Sun. Jul 14th, 2024
alert-–-hundreds-of-rape-victims-who-were-told-there-was-‘not-enough-evidence’-to-prosecute-their-attackers-are-set-to-use-a-new-scottish-law-to-re-open-their-cases-as-victim-testimonies-will-now-count-as-evidenceAlert – Hundreds of rape victims who were told there was ‘not enough evidence’ to prosecute their attackers are set to use a new Scottish law to re-open their cases as victim testimonies will now count as evidence

Hundreds of rape victims who were told there was ‘not enough evidence’ to prosecute their attackers could use a change in Scots law in a bid to win justice.

It was ruled last week that testimony about a victim’s distress can for the first time be used in court as evidence of rape.

The landmark move allows independent testimony about the trauma experienced by the victim to bolster other evidence, such as DNA, in a bid to make it easier to prosecute rape cases in future.

However, campaigners believe the ruling could also be used to reopen cases previously dropped because of a lack of corroboration.

Last night Sandy Brindley, chief executive of charity Rape Crisis Scotland, said: ‘This judgment presents a seismic change for the use of corroboration in sexual offence cases.

Karen Devine is now hoping for her case to be reopened after she made rape claim 

‘We hope it will be a very positive step for survivors seeking justice in Scotland.

‘If a survivor has been told that their case cannot proceed because of insufficient corroboration, and has questions about what this ruling might mean for them, we would advise them to get in touch with the contact who dealt with their case at Police Scotland or the Crown Office.’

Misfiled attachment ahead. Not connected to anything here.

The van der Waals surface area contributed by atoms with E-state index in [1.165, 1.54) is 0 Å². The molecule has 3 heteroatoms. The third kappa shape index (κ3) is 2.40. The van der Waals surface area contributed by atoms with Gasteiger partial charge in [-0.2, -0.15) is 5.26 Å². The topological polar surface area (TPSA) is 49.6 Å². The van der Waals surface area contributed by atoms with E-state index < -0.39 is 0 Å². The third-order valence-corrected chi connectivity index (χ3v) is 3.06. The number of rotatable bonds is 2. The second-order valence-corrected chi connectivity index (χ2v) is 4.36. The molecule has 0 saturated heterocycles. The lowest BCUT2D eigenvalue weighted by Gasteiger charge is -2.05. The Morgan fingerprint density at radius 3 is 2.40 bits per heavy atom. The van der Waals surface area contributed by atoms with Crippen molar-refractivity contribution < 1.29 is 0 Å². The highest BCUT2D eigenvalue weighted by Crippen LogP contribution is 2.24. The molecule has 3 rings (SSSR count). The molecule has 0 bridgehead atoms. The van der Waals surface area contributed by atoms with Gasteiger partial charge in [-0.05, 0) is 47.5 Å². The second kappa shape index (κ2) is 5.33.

Among those who hope the ruling could allow their case to be reopened is mother-of-two Karen Devine, who alleges that she was raped by a well-known Scottish celebrity.

Earlier this year, The Scottish Mail on Sunday published her claims that she was attacked in her home by the man, her ex-partner.

Police Scotland investigated Ms Devine’s allegation but told her there wasn’t enough evidence to launch a prosecution.

Ms Devine, who waived her right to anonymity, said: ‘Hopefully the changes will help with my case. I am completely different after what happened to me. 

I might not have told anyone straightaway but I was quiet and withdrawn. What he did took a toll on my mental health, which my family noticed.

‘They say that it makes sense now that they know. It was clear I wasn’t OK afterwards. I’ve left my job and have been having counselling since.’

After Ms Devine, 40, reported the incident, the man was arrested and questioned but later released.

Lord Advocate Dorothy Bain, KC, Scotland’s most senior prosecutor, last week argued at the Court of Criminal Appeal in Edinburgh that it was wrong for jurors to be barred from considering that distress shown by a rape victim in the immediate aftermath of an assault can corroborate the crime.

Scotland’s most senior judge, Lord Carloway, confirmed that distress displayed by a complainer to another witness can now be used.

He ruled: ‘It is clear that, in the Commonwealth generally, distress can provide corroboration of a sexual assault, including rape.

‘Scots law is out of step with the rest of the Commonwealth.’

The Crown Office and Procurator Fiscal Service (COPFS) said it ‘will work with partners to consider the terms of this ruling carefully and what it means’.

A Police Scotland spokesman said: ‘We are considering the judgment and are liaising with COPFS to fully understand the implications.’

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